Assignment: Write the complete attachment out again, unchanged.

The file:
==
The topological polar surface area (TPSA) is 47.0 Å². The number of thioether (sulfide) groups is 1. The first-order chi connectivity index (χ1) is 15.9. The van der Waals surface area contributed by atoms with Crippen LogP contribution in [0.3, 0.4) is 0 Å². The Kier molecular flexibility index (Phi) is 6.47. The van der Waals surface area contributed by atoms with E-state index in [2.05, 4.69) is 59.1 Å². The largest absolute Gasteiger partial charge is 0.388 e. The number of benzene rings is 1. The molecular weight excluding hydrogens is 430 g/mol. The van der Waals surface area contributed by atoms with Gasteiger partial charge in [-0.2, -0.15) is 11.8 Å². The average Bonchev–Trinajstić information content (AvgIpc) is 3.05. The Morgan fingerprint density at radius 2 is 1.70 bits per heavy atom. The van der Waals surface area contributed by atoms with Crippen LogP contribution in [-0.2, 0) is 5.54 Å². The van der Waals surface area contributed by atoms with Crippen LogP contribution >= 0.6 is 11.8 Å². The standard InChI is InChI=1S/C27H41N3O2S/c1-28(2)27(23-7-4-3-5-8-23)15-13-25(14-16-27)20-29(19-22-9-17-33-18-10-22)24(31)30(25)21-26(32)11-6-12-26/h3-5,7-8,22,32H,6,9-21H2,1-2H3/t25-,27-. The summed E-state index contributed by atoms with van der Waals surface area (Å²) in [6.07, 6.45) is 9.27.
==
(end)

The topological polar surface area (TPSA) is 47.0 Å². The number of thioether (sulfide) groups is 1. The first-order chi connectivity index (χ1) is 15.9. The van der Waals surface area contributed by atoms with Crippen LogP contribution in [0.3, 0.4) is 0 Å². The Kier molecular flexibility index (Phi) is 6.47. The van der Waals surface area contributed by atoms with E-state index in [2.05, 4.69) is 59.1 Å². The largest absolute Gasteiger partial charge is 0.388 e. The number of benzene rings is 1. The molecular weight excluding hydrogens is 430 g/mol. The van der Waals surface area contributed by atoms with Gasteiger partial charge in [-0.2, -0.15) is 11.8 Å². The average Bonchev–Trinajstić information content (AvgIpc) is 3.05. The Morgan fingerprint density at radius 2 is 1.70 bits per heavy atom. The van der Waals surface area contributed by atoms with Crippen LogP contribution in [-0.2, 0) is 5.54 Å². The van der Waals surface area contributed by atoms with Crippen LogP contribution >= 0.6 is 11.8 Å². The standard InChI is InChI=1S/C27H41N3O2S/c1-28(2)27(23-7-4-3-5-8-23)15-13-25(14-16-27)20-29(19-22-9-17-33-18-10-22)24(31)30(25)21-26(32)11-6-12-26/h3-5,7-8,22,32H,6,9-21H2,1-2H3/t25-,27-. The summed E-state index contributed by atoms with van der Waals surface area (Å²) in [6.07, 6.45) is 9.27.